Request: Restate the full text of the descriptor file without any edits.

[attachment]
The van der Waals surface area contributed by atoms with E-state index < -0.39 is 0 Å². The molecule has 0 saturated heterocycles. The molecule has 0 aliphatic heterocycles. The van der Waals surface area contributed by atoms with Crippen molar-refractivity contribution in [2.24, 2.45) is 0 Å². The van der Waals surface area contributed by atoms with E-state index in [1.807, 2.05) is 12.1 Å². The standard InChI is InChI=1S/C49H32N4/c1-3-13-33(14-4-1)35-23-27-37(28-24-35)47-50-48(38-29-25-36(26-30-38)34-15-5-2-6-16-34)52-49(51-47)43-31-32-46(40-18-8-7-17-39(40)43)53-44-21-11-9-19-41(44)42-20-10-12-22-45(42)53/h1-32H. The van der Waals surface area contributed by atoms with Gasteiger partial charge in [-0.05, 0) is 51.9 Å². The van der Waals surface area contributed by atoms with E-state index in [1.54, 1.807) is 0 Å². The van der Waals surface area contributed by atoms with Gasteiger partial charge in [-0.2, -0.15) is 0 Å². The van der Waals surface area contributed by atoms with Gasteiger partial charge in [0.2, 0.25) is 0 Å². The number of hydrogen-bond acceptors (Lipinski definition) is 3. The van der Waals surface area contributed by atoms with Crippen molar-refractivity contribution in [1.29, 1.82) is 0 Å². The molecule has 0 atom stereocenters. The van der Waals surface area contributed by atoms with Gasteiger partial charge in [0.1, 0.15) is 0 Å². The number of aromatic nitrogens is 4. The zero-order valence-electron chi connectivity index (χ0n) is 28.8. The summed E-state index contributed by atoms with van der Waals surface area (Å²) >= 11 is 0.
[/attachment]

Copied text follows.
The van der Waals surface area contributed by atoms with E-state index < -0.39 is 0 Å². The molecule has 0 saturated heterocycles. The molecule has 0 aliphatic heterocycles. The van der Waals surface area contributed by atoms with Crippen molar-refractivity contribution in [2.24, 2.45) is 0 Å². The van der Waals surface area contributed by atoms with E-state index in [1.807, 2.05) is 12.1 Å². The standard InChI is InChI=1S/C49H32N4/c1-3-13-33(14-4-1)35-23-27-37(28-24-35)47-50-48(38-29-25-36(26-30-38)34-15-5-2-6-16-34)52-49(51-47)43-31-32-46(40-18-8-7-17-39(40)43)53-44-21-11-9-19-41(44)42-20-10-12-22-45(42)53/h1-32H. The van der Waals surface area contributed by atoms with Gasteiger partial charge in [-0.05, 0) is 51.9 Å². The van der Waals surface area contributed by atoms with E-state index in [1.54, 1.807) is 0 Å². The van der Waals surface area contributed by atoms with Gasteiger partial charge in [-0.2, -0.15) is 0 Å². The van der Waals surface area contributed by atoms with Gasteiger partial charge in [0.2, 0.25) is 0 Å². The number of hydrogen-bond acceptors (Lipinski definition) is 3. The van der Waals surface area contributed by atoms with Crippen molar-refractivity contribution in [1.29, 1.82) is 0 Å². The molecule has 0 atom stereocenters. The van der Waals surface area contributed by atoms with Gasteiger partial charge in [0.1, 0.15) is 0 Å². The number of aromatic nitrogens is 4. The zero-order valence-electron chi connectivity index (χ0n) is 28.8. The summed E-state index contributed by atoms with van der Waals surface area (Å²) >= 11 is 0.